Viewpoint: Nick Simpson
Oman’s five-year plans have emphasised the significance of diversification and privatisation. Recently, the government launched the Tanfeedh programme to achieve these goals, as documented in its ninth five-year plan. The Tanfeedh programme entails a review of the strategic sectors, which means identifying areas for improvement and enacting a plan.
In addition to this, robust legislative reforms have been instituted to achieve the privatisation objective. The enactment of a new code of corporate governance for public joint stock companies is one such key initiative. The new code replaces the old code of 2002 and is aimed at further strengthening investor confidence in joint stock companies.
The new code requires that all board members be non-executive, and new directors are now required to undergo an induction process. The roles and responsibilities of directors are explained in detail and the description of an independent director has been amended to align it with global standards. The procedures for approval of a related party transaction have been tightened. The new code mandates the formation of a remuneration and nomination committee to design remuneration packages to ensure retention of senior management and nomination of suitable candidates in the event of a replacement. It also requires the chairman to ensure that the shareholders appoint an independent consultant for an annual evaluation of the board. In addition, the new code necessitates scrutiny of listed companies from a perspective of governance.
The Capital Market Authority (CMA) Decision No. 3 of 2016 issued on April 5, 2016 introduced the CMA’s long-awaited sukuk (Islamic bond) regulations. These mark the culmination of more than three years of drafting, redrafting and consultation with industry players both locally and internationally. The regulations provide for the licensing of the sukuk vehicle, subscription restrictions, form of prospectus, sharia certification and listing on the Muscat Securities Market. On the heels of the publication of Oman’s new sukuk regulations on April 5, 2016 came the introduction of new listing categories on the Muscat Securities Market. In May 2016 the CMA issued Decision No. E/5. of 2016, which amends certain provisions of the Executive Regulations of the Capital Market Law Decision No.1 of 2009. The amendments are brief but revise key provisions relating to the listing of shares and securities on the Muscat Securities Market based mainly on the financial performance of the listed entity. Among other changes, the requirements for listing on the Regular Market have been enhanced and the bond market has been enlarged to include sukuk issuances.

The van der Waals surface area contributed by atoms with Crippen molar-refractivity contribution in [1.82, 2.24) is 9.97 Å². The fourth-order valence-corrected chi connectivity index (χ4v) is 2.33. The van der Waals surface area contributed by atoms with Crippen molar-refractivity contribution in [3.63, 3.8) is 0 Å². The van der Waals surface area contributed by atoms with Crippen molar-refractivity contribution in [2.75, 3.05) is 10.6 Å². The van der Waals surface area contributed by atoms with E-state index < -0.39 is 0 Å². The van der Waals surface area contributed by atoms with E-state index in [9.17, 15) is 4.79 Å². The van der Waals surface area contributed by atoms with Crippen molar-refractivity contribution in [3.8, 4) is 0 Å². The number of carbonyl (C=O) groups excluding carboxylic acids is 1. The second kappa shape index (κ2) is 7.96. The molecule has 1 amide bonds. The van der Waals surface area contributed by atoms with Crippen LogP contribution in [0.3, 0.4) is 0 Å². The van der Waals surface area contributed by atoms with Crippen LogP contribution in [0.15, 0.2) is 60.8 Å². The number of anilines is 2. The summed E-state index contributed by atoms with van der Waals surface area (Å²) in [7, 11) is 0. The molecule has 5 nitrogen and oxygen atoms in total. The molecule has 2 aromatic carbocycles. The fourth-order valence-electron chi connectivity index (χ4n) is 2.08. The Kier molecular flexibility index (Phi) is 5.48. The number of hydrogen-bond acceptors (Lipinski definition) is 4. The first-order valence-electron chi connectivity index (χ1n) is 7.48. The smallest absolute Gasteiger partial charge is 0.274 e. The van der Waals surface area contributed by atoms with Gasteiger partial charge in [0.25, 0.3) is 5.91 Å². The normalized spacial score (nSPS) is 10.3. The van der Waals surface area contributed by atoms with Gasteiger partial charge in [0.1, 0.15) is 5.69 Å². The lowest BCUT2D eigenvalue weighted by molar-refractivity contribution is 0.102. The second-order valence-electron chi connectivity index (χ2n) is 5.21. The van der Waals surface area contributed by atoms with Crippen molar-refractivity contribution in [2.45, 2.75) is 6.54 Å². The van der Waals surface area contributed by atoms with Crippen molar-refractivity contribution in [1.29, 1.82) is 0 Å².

The introduction of sukuk to the bond market is significant and may reflect a recognition by the CMA of the importance of having a clear and efficient regime to accommodate and further stimulate the increased use of debt capital market financing in Oman and the greater Gulf region. This is a new market segment — the under monitoring market — that has been introduced for companies in financial difficulty, those deciding to dissolve or those changing their legal form. Balancing in-country value with privatisation is a key aspect of Oman’s five-year plan. Following the establishment of the Omani Authority for Partnership for Development (OAPFD) in 2014, the OAPFD regulations were amended earlier this year. The regulations aim for a collective effort between the foreign contractor and the government to achieve in-country value for Oman and primarily apply to infrastructure, military or security equipment contracts in excess of OR5m ($13m).
The above provides a helicopter view of the principle changes implemented by the Omani government that are aimed at bringing about a robust change in the economy to achieve the key principles of significant economic diversification and privatisation.
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